The ‘fires’ of Act Two ‘burn’ away the impurities of a Protagonist’s Old Self allowing the character to see clearly, realize and embrace their Core Essence.
Death. Fire. An interesting way to think of the ordeals which a Protagonist must endure in Act Two, and from a writing experience inspire us to make their life a Living Hell.”
Scott Myers at Go Into the Story has written a series of posts showing how screenwriters can metaphorically apply theological ideas including Hell to raise their work to the next level.
His Hell post, which wisks its way swiftly from tortured souls trapped in hellfire to the molten metal created in a refiner’s fire is several degrees more elegant than the usual writerly advice to chase your character up a tree, surround the tree with alligators, and chuck rocks at the poor sap.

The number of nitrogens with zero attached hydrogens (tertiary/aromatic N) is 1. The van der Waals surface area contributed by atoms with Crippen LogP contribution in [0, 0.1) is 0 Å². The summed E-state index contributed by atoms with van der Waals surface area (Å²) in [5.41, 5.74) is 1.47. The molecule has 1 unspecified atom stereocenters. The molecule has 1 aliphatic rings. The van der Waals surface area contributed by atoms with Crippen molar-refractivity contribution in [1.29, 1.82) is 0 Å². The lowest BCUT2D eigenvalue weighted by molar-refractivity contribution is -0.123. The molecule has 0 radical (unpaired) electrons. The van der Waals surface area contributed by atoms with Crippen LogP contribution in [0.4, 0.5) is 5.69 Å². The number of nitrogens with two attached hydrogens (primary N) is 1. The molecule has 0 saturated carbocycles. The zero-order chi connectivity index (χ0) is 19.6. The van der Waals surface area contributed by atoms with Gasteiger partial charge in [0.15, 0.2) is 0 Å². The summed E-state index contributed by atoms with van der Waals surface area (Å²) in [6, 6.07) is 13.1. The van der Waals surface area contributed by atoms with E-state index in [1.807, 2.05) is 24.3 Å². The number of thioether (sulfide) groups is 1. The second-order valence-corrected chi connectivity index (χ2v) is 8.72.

Kudos for a thought-provoking series.
In the meantime, Scott asked for examples of movies that sent their characters to a metaphorical Hell.
Here’s mine: Groundhog Day.
Think about it. Was there ever a character more condemned to eternal torment? He kept getting the girl but couldn’t keep her, kept leaving town but couldn’t stay gone, and keep killing himself and retuning to life in the morning. The fact that the movie is enormous fun and rather touching, and the character’s arc is beautifully drawn, goes to prove Scott Myer’s point. Sending a character to hell — even a simple, short and private one that no one else in the movie experiences — can work wonders.
Obviously, there’s no reason at all why the same advice wouldn’t work audio theater, short fiction and novels. The next time I’m spinning my wheels and struggling with a muddle in the middle of some story, I’m going to give serious thought to Hell and crucibles — and give the refiner’s fire a shot at burning away the dross.
How about you? Are you down with putting characters through Hell — or do you prefer the tree-and-alligators analogy?